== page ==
Human consciousness is one of the grand mysteries of our time on earth. How do you know that you are “you”? Does your sense of being aware of yourself come from your mind or is it your body that is creating it? What really happens when you enter an “altered” state of consciousness with the help of some chemical or plant? Are animals conscious? While you would think this basic enigma of our self-awareness would be at the forefront of scientific inquiry, science does not yet have strong answers to these questions.
One way to think of consciousness is to conceive of it as a byproduct of numerous computations that are happening in your brain.
The integrated information theory, created by neuroscientist Giulio Tononi of the University of Wisconsin-Madison, proposes that conscious experience is an integration of a great of amount of information that comes into our brain, and that this experience is irreducible. Your brain interweaves a sophisticated information web from sensory and cognitive inputs.
The global workspace theory of consciousness, developed by Bernard Baars, a neuroscientist at the Neurosciences Institute in La Jolla, California, says that maybe consciousness is simply the act of broadcasting information around the brain from a memory bank.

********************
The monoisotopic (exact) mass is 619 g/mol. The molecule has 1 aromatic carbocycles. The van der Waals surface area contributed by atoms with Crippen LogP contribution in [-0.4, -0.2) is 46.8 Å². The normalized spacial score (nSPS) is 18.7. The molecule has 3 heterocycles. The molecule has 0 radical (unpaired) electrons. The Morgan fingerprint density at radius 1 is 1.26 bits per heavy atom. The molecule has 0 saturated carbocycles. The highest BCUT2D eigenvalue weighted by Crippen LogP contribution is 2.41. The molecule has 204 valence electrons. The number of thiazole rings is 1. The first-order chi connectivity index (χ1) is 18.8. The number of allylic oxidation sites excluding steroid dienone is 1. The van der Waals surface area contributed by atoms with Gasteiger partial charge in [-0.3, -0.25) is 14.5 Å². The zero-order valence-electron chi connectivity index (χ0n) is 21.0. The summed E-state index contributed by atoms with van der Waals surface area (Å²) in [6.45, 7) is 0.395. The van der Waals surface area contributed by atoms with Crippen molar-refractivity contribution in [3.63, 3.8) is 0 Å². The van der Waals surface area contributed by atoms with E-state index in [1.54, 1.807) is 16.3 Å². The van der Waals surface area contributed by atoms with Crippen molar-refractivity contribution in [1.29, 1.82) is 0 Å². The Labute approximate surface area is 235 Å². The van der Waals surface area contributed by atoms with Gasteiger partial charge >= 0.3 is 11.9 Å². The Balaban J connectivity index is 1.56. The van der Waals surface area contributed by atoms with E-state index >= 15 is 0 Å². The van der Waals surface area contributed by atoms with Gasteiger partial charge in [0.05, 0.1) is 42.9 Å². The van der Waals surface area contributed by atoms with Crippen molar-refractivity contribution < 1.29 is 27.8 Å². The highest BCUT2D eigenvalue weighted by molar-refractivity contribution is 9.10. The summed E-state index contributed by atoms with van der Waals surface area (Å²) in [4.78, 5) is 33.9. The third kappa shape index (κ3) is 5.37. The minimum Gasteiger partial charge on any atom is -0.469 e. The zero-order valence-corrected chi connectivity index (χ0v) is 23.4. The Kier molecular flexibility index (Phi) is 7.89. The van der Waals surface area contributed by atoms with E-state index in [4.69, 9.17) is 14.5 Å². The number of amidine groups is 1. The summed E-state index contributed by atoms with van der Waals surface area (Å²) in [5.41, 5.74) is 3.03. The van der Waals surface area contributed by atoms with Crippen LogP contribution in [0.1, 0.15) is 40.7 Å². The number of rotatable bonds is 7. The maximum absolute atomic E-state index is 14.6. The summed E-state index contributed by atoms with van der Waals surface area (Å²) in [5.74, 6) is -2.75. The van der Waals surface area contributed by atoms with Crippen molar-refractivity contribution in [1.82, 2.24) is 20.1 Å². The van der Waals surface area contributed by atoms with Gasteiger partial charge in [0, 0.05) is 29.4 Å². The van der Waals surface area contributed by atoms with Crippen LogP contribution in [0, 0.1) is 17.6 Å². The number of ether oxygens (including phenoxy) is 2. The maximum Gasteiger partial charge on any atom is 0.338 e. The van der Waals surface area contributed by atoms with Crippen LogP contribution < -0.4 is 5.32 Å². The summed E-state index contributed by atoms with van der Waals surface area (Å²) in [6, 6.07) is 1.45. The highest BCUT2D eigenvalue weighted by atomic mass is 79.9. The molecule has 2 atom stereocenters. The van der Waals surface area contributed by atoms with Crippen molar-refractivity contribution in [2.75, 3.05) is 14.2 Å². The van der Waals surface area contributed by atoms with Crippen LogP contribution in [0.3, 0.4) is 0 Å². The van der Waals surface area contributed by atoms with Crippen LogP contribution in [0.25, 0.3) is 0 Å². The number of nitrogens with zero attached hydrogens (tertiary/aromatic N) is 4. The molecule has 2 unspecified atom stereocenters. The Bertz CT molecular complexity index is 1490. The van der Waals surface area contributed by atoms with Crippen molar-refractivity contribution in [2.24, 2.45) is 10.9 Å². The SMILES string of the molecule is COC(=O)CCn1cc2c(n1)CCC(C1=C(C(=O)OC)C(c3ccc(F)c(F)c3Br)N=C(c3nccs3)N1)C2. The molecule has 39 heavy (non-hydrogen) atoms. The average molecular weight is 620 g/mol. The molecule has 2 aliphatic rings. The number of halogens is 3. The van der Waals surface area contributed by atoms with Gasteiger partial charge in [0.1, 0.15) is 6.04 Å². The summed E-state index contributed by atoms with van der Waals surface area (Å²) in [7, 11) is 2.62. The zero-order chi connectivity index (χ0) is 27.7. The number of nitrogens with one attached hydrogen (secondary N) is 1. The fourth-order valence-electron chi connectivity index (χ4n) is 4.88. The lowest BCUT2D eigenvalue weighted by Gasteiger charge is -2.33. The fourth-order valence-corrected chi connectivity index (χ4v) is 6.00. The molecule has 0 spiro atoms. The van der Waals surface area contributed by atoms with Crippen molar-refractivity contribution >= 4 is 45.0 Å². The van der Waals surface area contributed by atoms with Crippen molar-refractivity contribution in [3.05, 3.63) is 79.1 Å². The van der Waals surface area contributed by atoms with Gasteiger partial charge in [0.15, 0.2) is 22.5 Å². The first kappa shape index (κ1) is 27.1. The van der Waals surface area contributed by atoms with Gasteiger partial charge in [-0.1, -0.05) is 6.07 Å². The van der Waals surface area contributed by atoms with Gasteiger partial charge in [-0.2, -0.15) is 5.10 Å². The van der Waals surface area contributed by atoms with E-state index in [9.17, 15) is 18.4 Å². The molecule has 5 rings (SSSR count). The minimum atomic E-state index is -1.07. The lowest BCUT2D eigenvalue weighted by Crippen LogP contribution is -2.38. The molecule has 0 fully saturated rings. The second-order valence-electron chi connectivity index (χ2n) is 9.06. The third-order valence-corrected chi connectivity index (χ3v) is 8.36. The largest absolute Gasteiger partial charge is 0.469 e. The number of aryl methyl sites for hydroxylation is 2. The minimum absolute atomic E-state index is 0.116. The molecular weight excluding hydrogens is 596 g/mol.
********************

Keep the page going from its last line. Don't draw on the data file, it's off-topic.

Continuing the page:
But there are some who think our attempts at understanding the nature of consciousness through neuroscience are doomed to fail unless quantum mechanics is involved. World-renowned Oxford University mathematical physicist Sir Roger Penrose, for one, thinks that consciousness has quantum origins.
Together with noted anesthesiologist Stuart Hammeroff, who teaches at the University of Arizona, Penrose came up with the Orchestrated Objective Reduction theory of the mind. The theory is somewhat outlandish, but cannot be easily dismissed considering that Roger Penrose is regarded by many as one of the world’s most brilliant people for his contributions in cosmology and general relativity. He is known also for his prize-winning work with Stephen Hawking on black holes. Physicist Lee Smolin once remarked that Penrose is “one of the very few people I’ve met in my life who, without reservation, I call a genius.”